With the rise of vintage fashion has come the rise of vintage-loving fashionistas on the hunt for beautiful jewelry at bargain prices. But if you’re thinking of grabbing a good deal on “authentic” antique jewelry from an estate sale or retailer who sells estate jewelry, you may want to think twice.
The reason? Many of those exquisite pieces of estate jewelry (a nicer word for old or used jewelry) actually contain conflict diamonds or gems—and there’s no way to tell whether or not that stone was ethically sourced.
More than 150 years ago, a 15-year-old boy found what appeared to be a shiny white pebble on on the south bank of the Orange River in the Cape Colony, a protectorate of the British Empire (now South Africa). The pebble turned out to be the proverbial diamond in the rough, and its discovery eventually led to the establishment of the modern diamond mining industry across the African continent.
The founding of diamond mines in Africa caused the world’s most precious stone to be exported around the world in greater quantities than ever before. But it also unleashed a legacy of violence and bloodshed that unfortunately continues to this day.
Thanks to the work of tireless human rights activists as well as popular films and songs, the term conflict diamonds has entered into our vocabulary to describe gems extracted from the earth to finance war and violent civil conflict. And while conflict diamonds are most associated with relatively recent wars in Sierra Leone and Angola, the sad truth is that conflict diamonds have a much longer history than many in the industry want to acknowledge.
The diamond industry in Africa developed within a context of a colonial oppression as countries like Britain, France, The Netherlands, and Belgium chopped up the continent into imperial possessions. Africans themselves received little benefit from the discovery of diamonds in their homeland, and mineworkers quickly faced onerous restrictions on their movement and behavior set by colonial overlords.
Frequent labor strikes demanding safer conditions and reasonable pay began to occur by the early 20th century. These uprisings were brutally suppressed by European military dispatches who murdered hundreds of African mineworkers to terrorize the people into submission.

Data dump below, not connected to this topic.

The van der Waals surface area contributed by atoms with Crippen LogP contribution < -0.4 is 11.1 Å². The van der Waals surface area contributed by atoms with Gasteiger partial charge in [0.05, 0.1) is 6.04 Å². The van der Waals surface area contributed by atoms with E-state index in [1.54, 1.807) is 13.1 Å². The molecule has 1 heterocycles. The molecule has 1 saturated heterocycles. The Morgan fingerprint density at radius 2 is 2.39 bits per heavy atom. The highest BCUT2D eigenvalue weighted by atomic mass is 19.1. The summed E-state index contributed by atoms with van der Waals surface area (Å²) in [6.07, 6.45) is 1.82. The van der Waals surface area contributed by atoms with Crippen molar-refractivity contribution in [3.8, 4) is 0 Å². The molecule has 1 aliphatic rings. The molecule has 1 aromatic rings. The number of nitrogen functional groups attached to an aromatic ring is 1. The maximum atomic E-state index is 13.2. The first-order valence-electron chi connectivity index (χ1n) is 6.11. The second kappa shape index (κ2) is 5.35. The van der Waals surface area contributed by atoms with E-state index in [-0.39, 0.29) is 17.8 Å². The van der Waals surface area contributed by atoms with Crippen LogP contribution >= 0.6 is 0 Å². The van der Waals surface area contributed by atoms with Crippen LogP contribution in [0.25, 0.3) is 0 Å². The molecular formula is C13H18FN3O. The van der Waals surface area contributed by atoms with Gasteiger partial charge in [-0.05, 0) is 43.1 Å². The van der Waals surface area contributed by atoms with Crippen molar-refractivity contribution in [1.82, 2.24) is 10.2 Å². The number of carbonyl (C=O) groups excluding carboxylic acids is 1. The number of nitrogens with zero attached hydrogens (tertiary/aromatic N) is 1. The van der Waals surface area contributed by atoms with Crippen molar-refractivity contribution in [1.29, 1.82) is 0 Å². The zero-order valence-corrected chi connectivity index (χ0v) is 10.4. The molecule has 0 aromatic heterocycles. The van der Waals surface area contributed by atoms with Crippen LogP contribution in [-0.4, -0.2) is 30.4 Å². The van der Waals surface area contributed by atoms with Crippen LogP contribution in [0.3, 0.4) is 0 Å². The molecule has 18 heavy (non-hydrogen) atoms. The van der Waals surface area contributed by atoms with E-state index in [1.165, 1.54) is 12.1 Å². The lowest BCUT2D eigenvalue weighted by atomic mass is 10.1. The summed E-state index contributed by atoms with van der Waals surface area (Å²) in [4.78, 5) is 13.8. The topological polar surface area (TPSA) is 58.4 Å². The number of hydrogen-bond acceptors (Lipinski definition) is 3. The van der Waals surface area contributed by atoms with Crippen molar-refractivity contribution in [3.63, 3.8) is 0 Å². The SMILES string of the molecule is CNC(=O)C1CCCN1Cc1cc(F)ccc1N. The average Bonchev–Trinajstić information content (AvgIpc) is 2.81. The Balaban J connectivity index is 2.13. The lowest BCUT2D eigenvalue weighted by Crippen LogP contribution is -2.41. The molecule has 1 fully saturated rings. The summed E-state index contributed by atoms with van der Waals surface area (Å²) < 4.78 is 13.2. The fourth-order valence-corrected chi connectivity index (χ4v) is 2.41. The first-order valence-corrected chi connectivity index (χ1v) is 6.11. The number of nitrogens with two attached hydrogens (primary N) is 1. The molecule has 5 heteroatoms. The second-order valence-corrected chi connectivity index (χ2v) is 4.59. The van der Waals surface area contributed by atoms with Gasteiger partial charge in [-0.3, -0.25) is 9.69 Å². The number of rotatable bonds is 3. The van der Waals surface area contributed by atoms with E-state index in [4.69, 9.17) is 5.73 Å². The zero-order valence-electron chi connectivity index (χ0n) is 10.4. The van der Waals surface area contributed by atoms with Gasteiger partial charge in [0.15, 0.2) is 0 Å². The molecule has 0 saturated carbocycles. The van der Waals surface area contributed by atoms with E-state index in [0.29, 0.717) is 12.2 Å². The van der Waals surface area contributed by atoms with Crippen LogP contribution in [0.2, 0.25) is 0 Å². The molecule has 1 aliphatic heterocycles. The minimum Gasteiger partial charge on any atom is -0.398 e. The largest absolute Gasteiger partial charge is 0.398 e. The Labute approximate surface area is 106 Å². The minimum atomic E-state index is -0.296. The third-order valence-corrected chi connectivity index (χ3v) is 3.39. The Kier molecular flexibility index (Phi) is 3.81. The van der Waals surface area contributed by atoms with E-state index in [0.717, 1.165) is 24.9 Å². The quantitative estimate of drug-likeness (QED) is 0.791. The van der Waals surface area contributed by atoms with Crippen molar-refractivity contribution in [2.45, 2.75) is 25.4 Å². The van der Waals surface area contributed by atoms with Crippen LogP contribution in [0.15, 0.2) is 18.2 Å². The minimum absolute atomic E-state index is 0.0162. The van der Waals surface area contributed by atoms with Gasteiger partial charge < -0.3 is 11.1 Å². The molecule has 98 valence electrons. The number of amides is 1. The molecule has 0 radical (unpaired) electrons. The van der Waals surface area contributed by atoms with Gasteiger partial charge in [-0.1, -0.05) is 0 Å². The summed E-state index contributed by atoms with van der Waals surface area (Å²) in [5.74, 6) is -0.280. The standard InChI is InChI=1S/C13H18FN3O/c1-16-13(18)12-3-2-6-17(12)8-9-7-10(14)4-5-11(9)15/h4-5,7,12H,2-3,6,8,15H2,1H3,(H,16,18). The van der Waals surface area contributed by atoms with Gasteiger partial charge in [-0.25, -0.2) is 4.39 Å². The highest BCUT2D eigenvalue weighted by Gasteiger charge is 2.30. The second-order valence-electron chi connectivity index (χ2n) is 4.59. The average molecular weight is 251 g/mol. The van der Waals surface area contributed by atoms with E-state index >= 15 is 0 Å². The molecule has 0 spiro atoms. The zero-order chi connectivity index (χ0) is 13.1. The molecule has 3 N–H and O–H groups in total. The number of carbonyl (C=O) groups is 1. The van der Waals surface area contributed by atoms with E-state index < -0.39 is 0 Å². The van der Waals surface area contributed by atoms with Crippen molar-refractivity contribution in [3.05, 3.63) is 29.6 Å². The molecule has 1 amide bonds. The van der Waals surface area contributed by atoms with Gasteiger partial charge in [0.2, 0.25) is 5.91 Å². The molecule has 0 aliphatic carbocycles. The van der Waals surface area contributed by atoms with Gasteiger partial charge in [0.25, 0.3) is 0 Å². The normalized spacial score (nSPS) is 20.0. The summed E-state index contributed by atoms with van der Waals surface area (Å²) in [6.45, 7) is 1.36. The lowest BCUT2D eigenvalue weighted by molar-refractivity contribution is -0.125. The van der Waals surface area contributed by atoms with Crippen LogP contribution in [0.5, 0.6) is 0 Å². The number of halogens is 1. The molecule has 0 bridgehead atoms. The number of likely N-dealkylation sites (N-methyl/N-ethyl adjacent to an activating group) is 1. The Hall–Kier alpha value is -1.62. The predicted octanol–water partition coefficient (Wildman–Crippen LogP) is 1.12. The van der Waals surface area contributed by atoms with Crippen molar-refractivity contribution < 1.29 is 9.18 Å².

In recent decades, African nations have gained political independence and the diamond industry in Africa began to reestablish itself on a more humane footing. But violent rebel and paramilitary organizations continue to use the diamond trade as a way to finance wars and civil conflict. That’s why in 2003 the United Nations implemented the Kimberley Process to differentiate diamonds that are conflict free and ethical for consumers to purchase.
Estate jewelry refers to diamonds and other jewels that were previously owned by a now-deceased individual. Most estate and/or ‘vintage’ pieces simply cannot be verified as conflict-free because they date to a period before the Kimberley Process existed.
In the majority of cases, it’s likely diamonds sold with the label ‘estate jewelry’ were passed down through a legacy of violent imperialism, forced labor, and other brutal conditions.
Unfortunately, many big-name jewelry stores sell estate and vintage jewelry while still claiming to be conflict-free retailers. This attempt to “have it both ways” is ethically questionable and dishonest to consumers.
Even those retailers who admit that estate jewelry may contain conflict diamonds tend to claim conflicts were from so long ago that it’s acceptable to purchase these items. This suggests that the violent history of a diamond can be erased simply by removing them from the original owner and selling them to someone else. Dozens of nations around the world would disagree with this distortion of history.
To take just one example, India is still engaged in a legal and political battle to get the national treasure of the Koh-i-Noor diamond back from the British Royal Family after the British Empire seized the stone following the conquest of Punjab in 1849. Those who have lost loved ones to violence funded by the diamond trade or have seen their countries ravaged by colonialism will never accept that an “estate” or “vintage” conflict diamond ceases to be a conflict diamond.
Fortunately, you can purchase diamonds ethically by asking the retailer for a diamond’s System of Warranties statement. This document from the cutter or seller provides verification that the diamond has passed the Kimberley Process. You can also ask to see the retailer’s conflict-free diamond policy to ensure they are taking an honest approach to diamond sales.
While estate jewelry may be attractively priced or stylish, they cannot be proven true conflict-free pieces. Avoid estate or vintage piece, and choose to do business with a trustworthy jewelry retailer such as Brilliance. Brilliance sells no estate jewelry or vintage diamonds (only vintage-inspired jewelry), and takes pride in understanding and clearly communicating the nuances of regulations that respect human rights and prevent funding of warlords.